The Government of Pakistan on Thursday declared a national emergency over the ongoing rains that have left large parts of the country underwater, as the National Disaster Management Authority (NDMA) reported that 937 people, including 343 children, had been killed since mid-June and 1,343 injured.
In its latest report, the NDMA said Sindh remained the worst-hit, with 306 deaths and 876 injuries, while Balochistan had confirmed 234 deaths and 101 injured. In Khyber-Pakhtunkhwa, 185 people have died and 237 injured, while Punjab has reported 165 deaths and 105 injuries. Pakistan-administered Kashmir has lost 37 lives to the rains, with 20 people confirmed injured, and Gilgit-Baltistan has suffered 9 deaths and 4 injured. Islamabad has thus far reported 1 death due to various rain-related incidents.
Addressing a press conference, Climate Change Minister Sherry Rehman said Pakistan had received 241 percent more rain in August, 166.8mm, than its average of 48mm. According to the Met Office, Sindh has received 522 percent more rain than average, while Balochistan has witnessed 496 percent more than usual. Rehman said parts of Sindh had received 784 percent more rain than average.
Excessive rainfall has, similarly, been reported across the country. Per the Met Office, Gilgit-Baltistan, has received rains 99 percent over average, while Punjab has witnessed 90 percent more than usual. Khyber-Pakhtunkhwa has witnessed 31 percent above normal rain this monsoon season.
Noting the federal government had formed a “war room” at the NDMA to lead relief operations nationwide, Rehman stressed authorities were still in “rescue mode,” as rehabilitation efforts could not commence until rains halted. “Pakistan is now in its 8th cycle of monsoon [this year]; normally the country has only three to four cycles,” she said, warning forecasts suggested yet another monsoon cycle could commence next month.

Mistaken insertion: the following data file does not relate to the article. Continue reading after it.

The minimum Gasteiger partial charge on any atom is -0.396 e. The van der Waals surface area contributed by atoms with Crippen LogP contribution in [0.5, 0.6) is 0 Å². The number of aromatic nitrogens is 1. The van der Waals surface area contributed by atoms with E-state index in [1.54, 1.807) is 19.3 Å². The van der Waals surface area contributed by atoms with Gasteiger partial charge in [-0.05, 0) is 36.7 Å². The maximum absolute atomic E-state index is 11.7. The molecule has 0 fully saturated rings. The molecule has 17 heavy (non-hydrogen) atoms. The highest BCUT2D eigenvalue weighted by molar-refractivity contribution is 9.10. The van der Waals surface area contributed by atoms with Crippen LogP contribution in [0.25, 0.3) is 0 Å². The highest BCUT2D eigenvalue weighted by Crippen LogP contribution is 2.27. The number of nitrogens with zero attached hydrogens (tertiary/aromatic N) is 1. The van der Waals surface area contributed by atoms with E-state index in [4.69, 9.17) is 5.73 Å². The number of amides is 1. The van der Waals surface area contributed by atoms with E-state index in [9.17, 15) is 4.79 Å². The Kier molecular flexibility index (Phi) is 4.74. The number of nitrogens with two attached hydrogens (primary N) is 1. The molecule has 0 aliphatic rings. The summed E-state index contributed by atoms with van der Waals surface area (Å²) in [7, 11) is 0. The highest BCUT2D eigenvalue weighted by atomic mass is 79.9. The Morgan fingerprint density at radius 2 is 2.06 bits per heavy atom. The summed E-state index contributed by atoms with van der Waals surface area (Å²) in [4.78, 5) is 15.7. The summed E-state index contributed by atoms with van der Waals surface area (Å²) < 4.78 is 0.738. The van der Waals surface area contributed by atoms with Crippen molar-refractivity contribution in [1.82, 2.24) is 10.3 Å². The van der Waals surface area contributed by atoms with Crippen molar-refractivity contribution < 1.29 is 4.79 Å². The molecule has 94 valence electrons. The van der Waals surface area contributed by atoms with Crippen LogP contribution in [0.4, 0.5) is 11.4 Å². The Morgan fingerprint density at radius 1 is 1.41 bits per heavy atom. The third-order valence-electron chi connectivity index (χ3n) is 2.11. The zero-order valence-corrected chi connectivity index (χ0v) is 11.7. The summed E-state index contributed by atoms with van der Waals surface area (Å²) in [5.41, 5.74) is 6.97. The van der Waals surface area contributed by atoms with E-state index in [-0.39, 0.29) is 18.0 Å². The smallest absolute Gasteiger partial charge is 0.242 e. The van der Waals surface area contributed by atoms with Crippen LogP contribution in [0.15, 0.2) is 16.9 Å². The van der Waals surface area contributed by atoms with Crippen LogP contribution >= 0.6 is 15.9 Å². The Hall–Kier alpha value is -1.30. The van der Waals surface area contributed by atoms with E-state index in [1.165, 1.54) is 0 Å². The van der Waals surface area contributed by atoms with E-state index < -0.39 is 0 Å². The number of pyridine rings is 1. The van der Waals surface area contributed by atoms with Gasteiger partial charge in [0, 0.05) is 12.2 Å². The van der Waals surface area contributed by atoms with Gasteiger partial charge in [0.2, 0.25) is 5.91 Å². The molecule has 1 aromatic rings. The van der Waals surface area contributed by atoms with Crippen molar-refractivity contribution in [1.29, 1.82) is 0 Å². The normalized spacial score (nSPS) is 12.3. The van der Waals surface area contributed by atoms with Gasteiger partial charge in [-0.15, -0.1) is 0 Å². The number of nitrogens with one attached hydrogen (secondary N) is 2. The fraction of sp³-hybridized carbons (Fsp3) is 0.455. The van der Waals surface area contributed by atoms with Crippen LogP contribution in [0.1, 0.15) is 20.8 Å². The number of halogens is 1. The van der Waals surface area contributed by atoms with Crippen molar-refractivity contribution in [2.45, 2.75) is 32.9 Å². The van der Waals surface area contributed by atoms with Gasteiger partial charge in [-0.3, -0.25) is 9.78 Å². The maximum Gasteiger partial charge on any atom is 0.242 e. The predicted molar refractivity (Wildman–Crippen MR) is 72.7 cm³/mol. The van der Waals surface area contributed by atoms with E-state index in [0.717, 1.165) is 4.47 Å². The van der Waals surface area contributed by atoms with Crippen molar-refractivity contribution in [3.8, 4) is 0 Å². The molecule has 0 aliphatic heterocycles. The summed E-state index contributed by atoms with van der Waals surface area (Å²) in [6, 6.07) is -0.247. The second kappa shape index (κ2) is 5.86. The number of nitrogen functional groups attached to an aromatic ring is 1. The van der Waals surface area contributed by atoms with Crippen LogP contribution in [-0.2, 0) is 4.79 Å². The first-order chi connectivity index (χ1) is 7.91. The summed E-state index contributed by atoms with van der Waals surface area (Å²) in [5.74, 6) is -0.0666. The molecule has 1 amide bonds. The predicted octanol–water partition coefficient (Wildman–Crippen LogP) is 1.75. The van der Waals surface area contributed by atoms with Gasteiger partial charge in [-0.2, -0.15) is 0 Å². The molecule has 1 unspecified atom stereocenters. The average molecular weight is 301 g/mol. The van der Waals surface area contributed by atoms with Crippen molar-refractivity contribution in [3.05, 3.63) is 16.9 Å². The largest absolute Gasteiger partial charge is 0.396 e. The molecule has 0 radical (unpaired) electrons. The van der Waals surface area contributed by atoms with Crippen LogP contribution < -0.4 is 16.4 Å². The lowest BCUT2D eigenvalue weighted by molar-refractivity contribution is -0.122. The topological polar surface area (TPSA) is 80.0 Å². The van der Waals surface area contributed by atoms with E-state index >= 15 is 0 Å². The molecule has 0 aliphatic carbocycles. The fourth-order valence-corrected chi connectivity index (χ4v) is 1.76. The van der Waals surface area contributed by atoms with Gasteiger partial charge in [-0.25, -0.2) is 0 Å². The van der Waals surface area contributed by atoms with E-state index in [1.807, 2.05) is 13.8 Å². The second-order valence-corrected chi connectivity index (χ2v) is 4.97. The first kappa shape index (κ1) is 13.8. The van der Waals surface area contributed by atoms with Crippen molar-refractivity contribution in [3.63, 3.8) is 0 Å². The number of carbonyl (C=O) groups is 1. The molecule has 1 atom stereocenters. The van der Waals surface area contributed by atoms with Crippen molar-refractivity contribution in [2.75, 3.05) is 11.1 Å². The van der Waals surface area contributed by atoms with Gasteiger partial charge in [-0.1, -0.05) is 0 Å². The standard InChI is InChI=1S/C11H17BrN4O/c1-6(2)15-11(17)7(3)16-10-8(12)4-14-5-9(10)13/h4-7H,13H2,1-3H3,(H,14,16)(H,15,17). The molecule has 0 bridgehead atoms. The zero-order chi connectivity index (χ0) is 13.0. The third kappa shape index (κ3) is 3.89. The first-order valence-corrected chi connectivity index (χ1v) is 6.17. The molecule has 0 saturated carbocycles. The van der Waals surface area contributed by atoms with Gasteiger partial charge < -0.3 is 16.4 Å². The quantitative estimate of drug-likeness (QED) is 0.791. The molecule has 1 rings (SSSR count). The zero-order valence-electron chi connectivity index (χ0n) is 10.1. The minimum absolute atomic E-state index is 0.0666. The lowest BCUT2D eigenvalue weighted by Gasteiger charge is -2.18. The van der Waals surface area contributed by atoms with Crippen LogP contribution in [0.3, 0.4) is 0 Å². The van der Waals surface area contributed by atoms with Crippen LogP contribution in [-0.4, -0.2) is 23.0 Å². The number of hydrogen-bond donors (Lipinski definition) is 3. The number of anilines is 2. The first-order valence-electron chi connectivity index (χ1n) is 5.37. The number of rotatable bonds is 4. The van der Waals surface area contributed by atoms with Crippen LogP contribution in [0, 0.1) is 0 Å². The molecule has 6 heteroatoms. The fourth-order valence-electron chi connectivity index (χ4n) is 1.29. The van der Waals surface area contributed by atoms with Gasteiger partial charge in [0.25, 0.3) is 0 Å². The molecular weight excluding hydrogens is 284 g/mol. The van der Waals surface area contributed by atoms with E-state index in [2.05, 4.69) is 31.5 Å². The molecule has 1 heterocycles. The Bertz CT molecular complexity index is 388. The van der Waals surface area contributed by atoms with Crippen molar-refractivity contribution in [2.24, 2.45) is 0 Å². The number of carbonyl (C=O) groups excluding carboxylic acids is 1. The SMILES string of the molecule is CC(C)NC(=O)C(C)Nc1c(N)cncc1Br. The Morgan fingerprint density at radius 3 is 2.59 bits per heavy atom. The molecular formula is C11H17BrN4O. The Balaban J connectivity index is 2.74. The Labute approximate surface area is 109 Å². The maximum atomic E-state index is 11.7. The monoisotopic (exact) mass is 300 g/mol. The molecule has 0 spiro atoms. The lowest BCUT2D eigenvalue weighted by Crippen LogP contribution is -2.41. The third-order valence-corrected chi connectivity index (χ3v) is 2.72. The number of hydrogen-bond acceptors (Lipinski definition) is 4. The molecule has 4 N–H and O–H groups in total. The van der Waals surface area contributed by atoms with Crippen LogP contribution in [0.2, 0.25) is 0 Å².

Both Rehman and Prime Minister Shebaz Sharif said the devastation caused by this year’s floods was comparable to the tragedy of the 2010 floods, noting current statistics were likely far lower than actual values, as several areas of the country remained inaccessible. “The ongoing rain spell has caused devastation across the country,” the prime minister said in a posting on Twitter. “The losses, though yet to be documented, are comparable to flash floods of 2010. Grateful to the international community for their sympathies, condolences and pledges of support. Together we will build back better,” he vowed.
According to Rehman, there are roughly 30 million people without any shelter across Pakistan, with thousands requiring urgent delivery of food and medication. She said the Sindh government was seeking one million waterproof tents on an urgent basis, while Balochistan needed 100,000.
Following a meeting between lawmakers and international donor agencies, various global bodies decided to donate $500 million to Pakistan to help relief efforts for the “climate-induced humanitarian disaster.” According to a statement, World Bank Country Director for Pakistan Najy Benhassine said immediate assistance of $350 million would be disbursed by the end of this week, while the World Food Program has pledged $110 million in aid. The Asian Development Bank has likewise earmarked $20 million, while the U.K. has pledged £1.5 million and an additional £30 million for projects related to flood relief activities.
According to the government’s estimates, it requires at least Rs. 72.36 billion for immediate relief, including Rs. 7.33 billion for food items; Rs. 8.713 billion for non-food I tems; and Rs. 1.627 billion for healthcare. It has also listed Rs. 9.024 billion as compensation for livestock lost to the rains and Rs. 4.65 billion for machinery required for relief efforts. The initial estimates suggest Rs. 41 billion would be required to rebuild at least 82,000 homes damaged by the rains.
The government has repeatedly urged Pakistanis, both local and overseas, to donate generously for flood relief projects.
Balochistan capital Quetta was completely isolated on Friday, as hours of rains left the city inundated, with no electricity and a cessation of telecommunication services. According to local media, at least 500 people have been stranded, with a breach in the Sabri Dam leaving more than 100 village at risk. The province has remained virtually inaccessible for nearly a week, as all road networks are submerged, with authorities also warning of internet connectivity issues and suspension of gas supplies.
A major bridge also collapsed in the Bolan district, cutting off rail links. Authorities say the Pakistan Army, Frontier Corps and local administration are jointly working to rescue affected people and shift them to safer areas.
Khyber-Pakhtunkhwa is also reporting flash floods due to hill torrents, with several areas of Gilgit-Baltistan now inundated. In Bahrain, Swat, several buildings have collapsed and the ongoing landslides have left roads connecting the region to the rest of the country blocked.